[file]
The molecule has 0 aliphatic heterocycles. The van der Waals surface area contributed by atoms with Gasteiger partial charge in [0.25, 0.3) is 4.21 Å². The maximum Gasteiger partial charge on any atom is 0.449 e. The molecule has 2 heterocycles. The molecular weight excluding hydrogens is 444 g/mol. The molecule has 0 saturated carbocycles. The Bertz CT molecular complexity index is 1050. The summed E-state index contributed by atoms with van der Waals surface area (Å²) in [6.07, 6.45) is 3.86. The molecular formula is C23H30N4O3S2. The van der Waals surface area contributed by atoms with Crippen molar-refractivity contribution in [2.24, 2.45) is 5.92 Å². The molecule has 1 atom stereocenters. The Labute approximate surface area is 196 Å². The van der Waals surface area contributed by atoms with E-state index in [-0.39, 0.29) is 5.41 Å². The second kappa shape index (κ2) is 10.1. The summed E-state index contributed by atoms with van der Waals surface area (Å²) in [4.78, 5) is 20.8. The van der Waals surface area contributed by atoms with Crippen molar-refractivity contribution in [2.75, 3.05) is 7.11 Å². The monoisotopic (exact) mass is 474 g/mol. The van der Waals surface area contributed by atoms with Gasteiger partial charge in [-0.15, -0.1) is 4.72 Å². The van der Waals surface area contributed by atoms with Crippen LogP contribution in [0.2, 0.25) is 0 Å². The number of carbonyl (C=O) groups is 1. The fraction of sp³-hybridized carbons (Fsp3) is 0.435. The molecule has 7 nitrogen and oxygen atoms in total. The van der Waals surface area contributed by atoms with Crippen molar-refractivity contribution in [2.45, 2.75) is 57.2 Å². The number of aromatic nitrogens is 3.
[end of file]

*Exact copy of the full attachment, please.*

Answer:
The molecule has 0 aliphatic heterocycles. The van der Waals surface area contributed by atoms with Gasteiger partial charge in [0.25, 0.3) is 4.21 Å². The maximum Gasteiger partial charge on any atom is 0.449 e. The molecule has 2 heterocycles. The molecular weight excluding hydrogens is 444 g/mol. The molecule has 0 saturated carbocycles. The Bertz CT molecular complexity index is 1050. The summed E-state index contributed by atoms with van der Waals surface area (Å²) in [6.07, 6.45) is 3.86. The molecular formula is C23H30N4O3S2. The van der Waals surface area contributed by atoms with Crippen molar-refractivity contribution in [2.24, 2.45) is 5.92 Å². The molecule has 1 atom stereocenters. The Labute approximate surface area is 196 Å². The van der Waals surface area contributed by atoms with E-state index in [-0.39, 0.29) is 5.41 Å². The second kappa shape index (κ2) is 10.1. The summed E-state index contributed by atoms with van der Waals surface area (Å²) in [4.78, 5) is 20.8. The van der Waals surface area contributed by atoms with Crippen molar-refractivity contribution in [2.75, 3.05) is 7.11 Å². The monoisotopic (exact) mass is 474 g/mol. The van der Waals surface area contributed by atoms with Gasteiger partial charge in [-0.15, -0.1) is 4.72 Å². The van der Waals surface area contributed by atoms with Crippen LogP contribution in [0.2, 0.25) is 0 Å². The number of carbonyl (C=O) groups is 1. The fraction of sp³-hybridized carbons (Fsp3) is 0.435. The molecule has 7 nitrogen and oxygen atoms in total. The van der Waals surface area contributed by atoms with Crippen molar-refractivity contribution in [2.45, 2.75) is 57.2 Å². The number of aromatic nitrogens is 3.